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Investigation of Superalloy Composition Space Using High Throughput Thin Film Synthesis and Synchrotron X-Ray Diffraction

DOI: 10.1002/9781119075646 DOI Help

Authors: L. D. Connor (Diamond Light Source) , P. M. Mignanelli (University of Cambridge) , S Guérin (Ilika technologies Ltd) , J. P. Soulié (Ilika technologies Ltd) , C. Mormiche (Ilika technologies Ltd) , S. Frost (Ilika technologies Ltd) , R. Greenhalgh (Ilika technologies Ltd) , B. E. Hayden (Ilika technologies Ltd) , H. J. Stone (University of Cambridge)
Co-authored by industrial partner: Yes

Type: Conference Paper
Conference: 13th International Symposium on Superalloys
Peer Reviewed: No

State: Published (Approved)
Published: August 2016
Diamond Proposal Number(s): 12079 , 13173

Abstract: The development of new nickel-base superalloys, which commonly contain in excess of 10 alloying elements, is a challenge with nearly unparalleled complexity. The vast number of alloying element combinations and the amount of each element that can be added means that the efficient design of new alloys requires the use of computational techniques. However, the viability of the computationally designed alloys is founded upon the fidelity of the databases used to calculate the thermodynamic equilibrium phases. In this work, high-throughput physical vapour deposition has been used to assess the Ni-Cr-Co and Ni-Cr-W ternary systems. The synthesis of compositionally graded thin film samples has allowed a large area of composition space to be assessed and the use of synchrotron X-ray diffraction to analyse the thin film samples has provided a method of phase identification at a resolution beyond that achievable with laboratory-based techniques. The data acquired has allowed previously unknown phases in these ternary systems to be identified, the extent of the constituent phase fields to be determined and enabled the compositional dependence of the  lattice parameter to be obtained.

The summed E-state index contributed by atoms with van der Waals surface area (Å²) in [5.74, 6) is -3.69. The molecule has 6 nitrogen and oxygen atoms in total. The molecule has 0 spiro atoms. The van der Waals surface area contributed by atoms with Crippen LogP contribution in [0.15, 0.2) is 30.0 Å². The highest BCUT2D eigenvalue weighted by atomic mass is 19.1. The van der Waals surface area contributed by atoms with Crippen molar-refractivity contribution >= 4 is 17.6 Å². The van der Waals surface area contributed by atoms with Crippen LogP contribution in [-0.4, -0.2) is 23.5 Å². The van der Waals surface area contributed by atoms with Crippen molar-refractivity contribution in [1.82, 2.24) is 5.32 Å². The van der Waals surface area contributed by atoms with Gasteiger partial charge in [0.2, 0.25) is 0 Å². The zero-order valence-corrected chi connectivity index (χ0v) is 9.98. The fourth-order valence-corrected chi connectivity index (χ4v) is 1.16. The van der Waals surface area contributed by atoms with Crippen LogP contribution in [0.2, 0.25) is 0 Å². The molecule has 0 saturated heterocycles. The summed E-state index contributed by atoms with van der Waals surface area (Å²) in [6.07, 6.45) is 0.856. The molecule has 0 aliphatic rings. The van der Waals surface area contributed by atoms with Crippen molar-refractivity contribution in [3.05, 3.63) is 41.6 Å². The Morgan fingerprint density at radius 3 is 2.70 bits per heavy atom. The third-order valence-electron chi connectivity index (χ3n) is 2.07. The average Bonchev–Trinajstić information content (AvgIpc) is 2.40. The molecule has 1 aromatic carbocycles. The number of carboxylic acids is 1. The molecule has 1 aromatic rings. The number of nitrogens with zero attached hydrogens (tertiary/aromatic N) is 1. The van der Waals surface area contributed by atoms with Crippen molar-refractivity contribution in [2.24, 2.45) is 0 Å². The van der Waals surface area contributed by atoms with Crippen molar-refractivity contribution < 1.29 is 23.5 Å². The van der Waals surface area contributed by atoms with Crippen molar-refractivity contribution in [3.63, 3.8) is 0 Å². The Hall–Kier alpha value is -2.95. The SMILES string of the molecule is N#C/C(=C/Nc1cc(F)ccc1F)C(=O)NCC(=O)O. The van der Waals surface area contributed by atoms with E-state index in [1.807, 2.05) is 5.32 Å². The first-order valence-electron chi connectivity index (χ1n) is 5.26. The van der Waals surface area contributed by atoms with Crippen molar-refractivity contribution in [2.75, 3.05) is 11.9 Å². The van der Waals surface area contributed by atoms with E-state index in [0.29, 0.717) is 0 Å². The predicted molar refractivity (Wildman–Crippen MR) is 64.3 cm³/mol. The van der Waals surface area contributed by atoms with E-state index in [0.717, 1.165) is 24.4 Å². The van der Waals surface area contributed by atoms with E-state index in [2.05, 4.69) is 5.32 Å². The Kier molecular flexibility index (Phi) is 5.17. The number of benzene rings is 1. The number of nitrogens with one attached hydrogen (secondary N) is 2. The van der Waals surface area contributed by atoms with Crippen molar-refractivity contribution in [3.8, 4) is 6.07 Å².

Journal Keywords: TCP; High-throughput; Synchrotron; X-ray

Subject Areas: Materials


Instruments: I11-High Resolution Powder Diffraction , I12-JEEP: Joint Engineering, Environmental and Processing